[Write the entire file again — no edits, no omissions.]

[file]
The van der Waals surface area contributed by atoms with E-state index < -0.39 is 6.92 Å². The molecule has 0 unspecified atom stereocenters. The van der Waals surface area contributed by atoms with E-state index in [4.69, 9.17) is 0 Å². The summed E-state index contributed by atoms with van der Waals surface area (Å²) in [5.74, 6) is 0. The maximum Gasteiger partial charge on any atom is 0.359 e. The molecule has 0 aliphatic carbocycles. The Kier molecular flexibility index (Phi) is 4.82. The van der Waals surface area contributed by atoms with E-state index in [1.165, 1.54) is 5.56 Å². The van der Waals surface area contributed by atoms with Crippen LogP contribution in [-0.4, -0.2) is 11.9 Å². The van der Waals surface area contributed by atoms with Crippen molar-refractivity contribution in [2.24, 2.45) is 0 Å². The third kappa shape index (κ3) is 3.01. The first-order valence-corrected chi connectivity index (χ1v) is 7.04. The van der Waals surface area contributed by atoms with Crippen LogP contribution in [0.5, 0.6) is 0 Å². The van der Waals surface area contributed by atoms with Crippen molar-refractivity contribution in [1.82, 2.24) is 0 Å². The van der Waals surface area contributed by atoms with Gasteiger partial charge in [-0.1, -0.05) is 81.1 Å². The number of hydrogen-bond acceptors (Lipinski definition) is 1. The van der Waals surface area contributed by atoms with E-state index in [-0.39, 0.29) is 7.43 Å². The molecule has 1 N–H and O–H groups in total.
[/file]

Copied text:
The van der Waals surface area contributed by atoms with E-state index < -0.39 is 6.92 Å². The molecule has 0 unspecified atom stereocenters. The van der Waals surface area contributed by atoms with E-state index in [4.69, 9.17) is 0 Å². The summed E-state index contributed by atoms with van der Waals surface area (Å²) in [5.74, 6) is 0. The maximum Gasteiger partial charge on any atom is 0.359 e. The molecule has 0 aliphatic carbocycles. The Kier molecular flexibility index (Phi) is 4.82. The van der Waals surface area contributed by atoms with E-state index in [1.165, 1.54) is 5.56 Å². The van der Waals surface area contributed by atoms with Crippen LogP contribution in [-0.4, -0.2) is 11.9 Å². The van der Waals surface area contributed by atoms with Crippen molar-refractivity contribution in [2.24, 2.45) is 0 Å². The third kappa shape index (κ3) is 3.01. The first-order valence-corrected chi connectivity index (χ1v) is 7.04. The van der Waals surface area contributed by atoms with Crippen LogP contribution in [0.5, 0.6) is 0 Å². The van der Waals surface area contributed by atoms with Crippen molar-refractivity contribution in [1.82, 2.24) is 0 Å². The van der Waals surface area contributed by atoms with Gasteiger partial charge in [-0.1, -0.05) is 81.1 Å². The number of hydrogen-bond acceptors (Lipinski definition) is 1. The van der Waals surface area contributed by atoms with E-state index in [-0.39, 0.29) is 7.43 Å². The molecule has 1 N–H and O–H groups in total.